At the start of the book is a nice section on what comprises healthy cooking. It goes through flavors, and how to add more flavors to the foods you prepare. They even have a section devoted to “Sensing Flavor.” I am a big fan of having food appeal to all the senses. They also have a nice section on types of salt. If you have been wondering about the different salts that you see showing up the grocery store, this section will help demystify them for you. This cookbook uses only kosher salt. However, I think they should have mentioned that if you use regular table salt you need to reduce the amount or your food will turn out much more salty than intended. There is a nice table on ways to find the hidden sources of sodium in your recipes. This is a readily available resource for those concerned with sodium. The authors also did a nice job talking about organic foods and sustainable agriculture without sounding preachy. This first chapter also covers the latest USDA nutrition guidelines. They even added in a nice little section on food safety, which I’ve previously seen only in culinary textbooks.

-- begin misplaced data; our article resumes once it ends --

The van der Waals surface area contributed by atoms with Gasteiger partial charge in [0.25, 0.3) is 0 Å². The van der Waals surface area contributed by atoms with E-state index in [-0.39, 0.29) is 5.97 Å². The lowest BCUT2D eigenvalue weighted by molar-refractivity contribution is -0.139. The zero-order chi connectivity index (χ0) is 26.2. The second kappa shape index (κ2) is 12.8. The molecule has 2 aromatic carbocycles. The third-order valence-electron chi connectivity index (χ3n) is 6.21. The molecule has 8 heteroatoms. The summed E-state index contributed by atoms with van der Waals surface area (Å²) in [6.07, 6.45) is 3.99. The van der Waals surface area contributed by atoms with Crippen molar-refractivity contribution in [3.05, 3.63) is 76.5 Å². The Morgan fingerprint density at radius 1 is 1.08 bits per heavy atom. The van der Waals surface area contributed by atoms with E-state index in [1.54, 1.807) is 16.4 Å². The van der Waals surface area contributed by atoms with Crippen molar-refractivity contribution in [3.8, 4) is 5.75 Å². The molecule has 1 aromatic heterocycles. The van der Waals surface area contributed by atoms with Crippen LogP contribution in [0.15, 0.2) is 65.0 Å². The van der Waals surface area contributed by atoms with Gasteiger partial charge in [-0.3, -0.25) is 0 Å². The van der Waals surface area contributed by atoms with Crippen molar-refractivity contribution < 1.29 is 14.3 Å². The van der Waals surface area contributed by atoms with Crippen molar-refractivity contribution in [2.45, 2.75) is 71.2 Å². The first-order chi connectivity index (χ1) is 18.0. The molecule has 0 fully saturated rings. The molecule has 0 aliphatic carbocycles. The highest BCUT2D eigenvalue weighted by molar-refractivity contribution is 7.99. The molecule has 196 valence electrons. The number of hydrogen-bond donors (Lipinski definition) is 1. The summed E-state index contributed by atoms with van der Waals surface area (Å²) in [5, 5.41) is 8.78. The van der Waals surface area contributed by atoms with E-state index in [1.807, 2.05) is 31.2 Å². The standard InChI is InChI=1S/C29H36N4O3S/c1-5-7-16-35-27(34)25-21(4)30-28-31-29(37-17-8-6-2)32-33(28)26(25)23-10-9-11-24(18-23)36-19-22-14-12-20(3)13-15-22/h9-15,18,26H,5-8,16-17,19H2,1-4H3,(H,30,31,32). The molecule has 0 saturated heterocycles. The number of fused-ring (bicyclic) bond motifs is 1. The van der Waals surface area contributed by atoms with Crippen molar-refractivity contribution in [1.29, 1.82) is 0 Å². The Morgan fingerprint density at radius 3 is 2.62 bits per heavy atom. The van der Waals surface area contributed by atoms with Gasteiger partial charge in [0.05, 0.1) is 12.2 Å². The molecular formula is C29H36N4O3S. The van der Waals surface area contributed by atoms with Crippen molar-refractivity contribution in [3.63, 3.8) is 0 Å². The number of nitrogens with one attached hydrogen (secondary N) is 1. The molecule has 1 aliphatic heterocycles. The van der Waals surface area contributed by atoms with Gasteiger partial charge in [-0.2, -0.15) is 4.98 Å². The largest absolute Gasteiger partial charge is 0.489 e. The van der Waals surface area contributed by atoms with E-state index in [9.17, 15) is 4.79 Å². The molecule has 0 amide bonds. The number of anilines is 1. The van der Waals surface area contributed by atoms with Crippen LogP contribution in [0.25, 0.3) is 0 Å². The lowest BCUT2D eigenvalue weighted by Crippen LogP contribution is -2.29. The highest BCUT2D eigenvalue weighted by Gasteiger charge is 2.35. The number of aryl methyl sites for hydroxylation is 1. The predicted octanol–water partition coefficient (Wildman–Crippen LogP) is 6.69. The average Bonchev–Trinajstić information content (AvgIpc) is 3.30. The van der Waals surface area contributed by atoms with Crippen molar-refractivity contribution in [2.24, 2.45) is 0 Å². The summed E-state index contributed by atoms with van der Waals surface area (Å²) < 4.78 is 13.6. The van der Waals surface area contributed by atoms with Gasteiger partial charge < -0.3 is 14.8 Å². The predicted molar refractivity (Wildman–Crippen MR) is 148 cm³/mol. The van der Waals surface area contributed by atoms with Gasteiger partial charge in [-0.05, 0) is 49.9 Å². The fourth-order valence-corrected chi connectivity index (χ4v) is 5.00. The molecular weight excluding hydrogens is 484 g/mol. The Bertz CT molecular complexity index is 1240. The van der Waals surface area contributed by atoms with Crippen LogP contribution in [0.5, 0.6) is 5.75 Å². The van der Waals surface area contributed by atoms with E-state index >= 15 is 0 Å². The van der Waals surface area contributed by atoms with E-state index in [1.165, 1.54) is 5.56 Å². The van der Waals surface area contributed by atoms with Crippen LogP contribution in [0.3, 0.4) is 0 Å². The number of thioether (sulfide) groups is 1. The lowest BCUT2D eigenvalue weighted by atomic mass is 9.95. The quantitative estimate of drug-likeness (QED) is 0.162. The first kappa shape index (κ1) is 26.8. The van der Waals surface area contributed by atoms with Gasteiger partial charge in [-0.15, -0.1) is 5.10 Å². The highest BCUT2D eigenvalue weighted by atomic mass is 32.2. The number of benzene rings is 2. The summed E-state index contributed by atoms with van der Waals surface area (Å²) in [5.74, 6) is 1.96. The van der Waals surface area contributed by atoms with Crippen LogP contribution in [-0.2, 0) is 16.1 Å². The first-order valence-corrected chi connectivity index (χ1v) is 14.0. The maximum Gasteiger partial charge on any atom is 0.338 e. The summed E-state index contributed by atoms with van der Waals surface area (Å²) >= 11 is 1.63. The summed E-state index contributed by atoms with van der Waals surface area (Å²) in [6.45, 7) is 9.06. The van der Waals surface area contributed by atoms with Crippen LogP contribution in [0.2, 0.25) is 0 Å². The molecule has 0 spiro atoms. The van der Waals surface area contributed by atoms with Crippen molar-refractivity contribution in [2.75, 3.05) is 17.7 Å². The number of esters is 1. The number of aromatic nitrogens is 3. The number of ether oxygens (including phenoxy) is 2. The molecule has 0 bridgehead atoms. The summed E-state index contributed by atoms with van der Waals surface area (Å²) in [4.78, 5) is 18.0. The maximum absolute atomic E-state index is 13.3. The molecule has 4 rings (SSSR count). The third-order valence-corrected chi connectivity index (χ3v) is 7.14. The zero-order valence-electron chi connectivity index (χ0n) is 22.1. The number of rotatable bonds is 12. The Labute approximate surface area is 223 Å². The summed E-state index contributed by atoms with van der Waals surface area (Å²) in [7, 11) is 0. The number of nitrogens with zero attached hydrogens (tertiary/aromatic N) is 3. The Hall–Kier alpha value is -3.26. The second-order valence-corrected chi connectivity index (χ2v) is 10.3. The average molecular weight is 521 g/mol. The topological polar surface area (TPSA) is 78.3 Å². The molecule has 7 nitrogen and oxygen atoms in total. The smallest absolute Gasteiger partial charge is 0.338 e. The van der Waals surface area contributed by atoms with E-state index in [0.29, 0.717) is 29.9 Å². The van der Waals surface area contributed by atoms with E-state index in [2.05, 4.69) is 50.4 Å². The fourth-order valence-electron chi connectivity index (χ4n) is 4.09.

Being familiar with their cookbooks, what I didn’t want to find was recipes taken from other Culinary Institute books, and compiled to form this one. I was not disappointed. As far as I can tell, each recipe is unique to this book alone. With this book, they have nice informative introductions inserted at the beginning of each section. Along with going over how to do specific cooking techniques, they have also added in a section called “Healthy Techniques for…” In this little paragraph, at the beginning of each section, they give you hints on how you can alter the recipes to your liking, or even change your old favorite recipe to make it healthier. I thought this was a particularly nice touch. They actually encourage you to explore more with the recipes. For instance, with the soups they suggest you “Add more ingredients than you see in the recipe list.” I actually read this part out loud, as I was prepping my ingredients. My dear husband took it to heart, and while I was chopping vegetables he managed to amass an impressive pile of pancetta and a chunk of Parmesan cheese sure to put a smile on any cheese lover’s face, versus the two slices, and 3-inch piece of rind called for in the recipe.